2. 原则 1
3. 原则 2
4. 原则 3
5. 原则 4
6. 原则 5
Social Game Theory: The Game of Games
By Michael Urban
I. The Basics
We’re born, we play games, and then we die. From the childhood games of youth, to the global games of economic and armed warfare. All of these games have one thing in common, they’re all subject to the universal principles underlying all games. There are as many different types of Games as there are people. So why do we play games? How are they formed? What are the minimum requirements for a fair Game? The focus of this book is on human beings and social games, but these principles apply throughout nature.
A game by any other name would still be a game. At times we even play Games without realizing it. Games always conform to these universal principles, even if the players aren’t all aware of it. They apply to all people, in all societies, at all times. These universal principles apply to any Game, whether it is formally recognized as a Gzame or not.
Games can be formed either intentionally or unintentionally (spontaneously). Spontaneously formed Games occur whenever people (Autonomous Entities) come in close contact (proximity) with each other. These Games are the automatic result of actions taken by people in their lifelong quest for survival in a finite world. Some Games are competitive, and some Games are collaborative, and yet they still conform to the same principles.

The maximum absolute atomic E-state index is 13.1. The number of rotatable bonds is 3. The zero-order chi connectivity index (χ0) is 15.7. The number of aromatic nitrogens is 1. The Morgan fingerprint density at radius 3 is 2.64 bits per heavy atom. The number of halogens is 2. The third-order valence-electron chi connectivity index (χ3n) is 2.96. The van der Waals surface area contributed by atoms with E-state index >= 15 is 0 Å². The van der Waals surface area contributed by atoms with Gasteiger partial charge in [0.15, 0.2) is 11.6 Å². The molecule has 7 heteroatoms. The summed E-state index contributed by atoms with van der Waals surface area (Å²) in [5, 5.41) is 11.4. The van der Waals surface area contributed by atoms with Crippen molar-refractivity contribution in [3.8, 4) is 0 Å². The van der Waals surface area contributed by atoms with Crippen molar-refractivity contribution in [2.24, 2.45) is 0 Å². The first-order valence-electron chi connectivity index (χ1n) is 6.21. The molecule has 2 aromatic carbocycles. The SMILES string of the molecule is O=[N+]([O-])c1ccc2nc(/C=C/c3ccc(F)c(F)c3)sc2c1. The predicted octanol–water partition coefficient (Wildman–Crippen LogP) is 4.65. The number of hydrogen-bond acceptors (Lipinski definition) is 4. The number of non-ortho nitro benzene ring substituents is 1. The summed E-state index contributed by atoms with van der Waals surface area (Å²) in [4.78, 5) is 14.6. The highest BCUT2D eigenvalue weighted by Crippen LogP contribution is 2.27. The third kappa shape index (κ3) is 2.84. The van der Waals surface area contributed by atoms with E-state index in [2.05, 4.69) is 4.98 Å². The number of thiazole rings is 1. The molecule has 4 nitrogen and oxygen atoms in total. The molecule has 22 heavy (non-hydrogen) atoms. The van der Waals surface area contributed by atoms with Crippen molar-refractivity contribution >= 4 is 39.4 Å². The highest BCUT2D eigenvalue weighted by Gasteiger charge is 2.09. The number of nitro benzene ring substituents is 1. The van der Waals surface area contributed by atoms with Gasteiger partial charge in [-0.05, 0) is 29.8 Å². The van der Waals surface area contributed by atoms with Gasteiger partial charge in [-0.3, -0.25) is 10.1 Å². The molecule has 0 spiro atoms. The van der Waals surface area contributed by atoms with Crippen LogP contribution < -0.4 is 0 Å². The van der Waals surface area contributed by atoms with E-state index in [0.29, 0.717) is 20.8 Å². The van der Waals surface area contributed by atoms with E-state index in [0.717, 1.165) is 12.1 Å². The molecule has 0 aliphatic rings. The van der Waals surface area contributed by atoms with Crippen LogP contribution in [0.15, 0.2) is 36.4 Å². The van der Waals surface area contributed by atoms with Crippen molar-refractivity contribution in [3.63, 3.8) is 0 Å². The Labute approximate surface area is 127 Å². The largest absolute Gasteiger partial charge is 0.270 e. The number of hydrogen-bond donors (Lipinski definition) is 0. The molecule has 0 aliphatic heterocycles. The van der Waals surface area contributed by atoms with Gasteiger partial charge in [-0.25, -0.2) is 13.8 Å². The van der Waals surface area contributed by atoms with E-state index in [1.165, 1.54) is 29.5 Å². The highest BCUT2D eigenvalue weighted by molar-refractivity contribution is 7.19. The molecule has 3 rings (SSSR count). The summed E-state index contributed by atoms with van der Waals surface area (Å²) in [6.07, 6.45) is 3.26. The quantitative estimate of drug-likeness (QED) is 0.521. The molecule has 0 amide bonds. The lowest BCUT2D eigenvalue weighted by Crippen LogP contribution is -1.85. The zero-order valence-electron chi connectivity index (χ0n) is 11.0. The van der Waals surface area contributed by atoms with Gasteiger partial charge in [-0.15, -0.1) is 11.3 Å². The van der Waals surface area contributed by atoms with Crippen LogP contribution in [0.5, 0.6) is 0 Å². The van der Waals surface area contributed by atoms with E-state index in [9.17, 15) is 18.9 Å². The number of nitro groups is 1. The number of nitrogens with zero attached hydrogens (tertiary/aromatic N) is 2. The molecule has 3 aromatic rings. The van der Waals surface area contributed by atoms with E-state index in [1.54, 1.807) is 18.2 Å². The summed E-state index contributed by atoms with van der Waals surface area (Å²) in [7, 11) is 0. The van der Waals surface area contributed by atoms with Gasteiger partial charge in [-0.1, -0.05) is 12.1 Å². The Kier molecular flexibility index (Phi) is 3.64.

All living entities must consume (destroy) resources to stay alive. Whenever there is more than one entity in a world of finite resources (natural or man-made), Games spontaneously form because of the activities arising from the instinctive quest for survival and self-gain. In a world of infinite resources, Games might never even exist. In reality, we live in a world of finite resources so Games are an unavoidable part of life.
In the real world, Games can form spontaneously, and will assume default principles. Spontaneously formed Games will incur the same default characteristics, unless players take action to legitimize the Game, The defaults are:
1. Occurs in an Arena
2. Players take actions to survive
3. The default Rules of nature apply
Games default to the Rules (Laws) of nature in the absence of specified alternative Rules. As an example, “survival of the fittest”, is one of the most common. If the most powerful Actor resorts to using force, they will defeat all competitors and take control of the Arena. All Games default to these Rules (natural law) unless some other Rules that take precedence have been established. Default Rules will be explored in more detail in the chapters that follow.
Games that are formed under the laws of nature are illegitimate games based on animal instincts. These Animal Games, are a part of our heritage. They form the most primitive set of Rules that animals act under. If we conform to the laws of nature will will never advance beyond the level of Animal Games. As humans, we have the ability to think (cognitive), which animals don’t have. We can utilize that skill to our advantage and create Games that are both individually, and collectively beneficial (optimum). If we don’t, we surrender the fate of our species to the same limitations of other animals. Legitimate Games require cognitive intent to advance society both individually and collectively.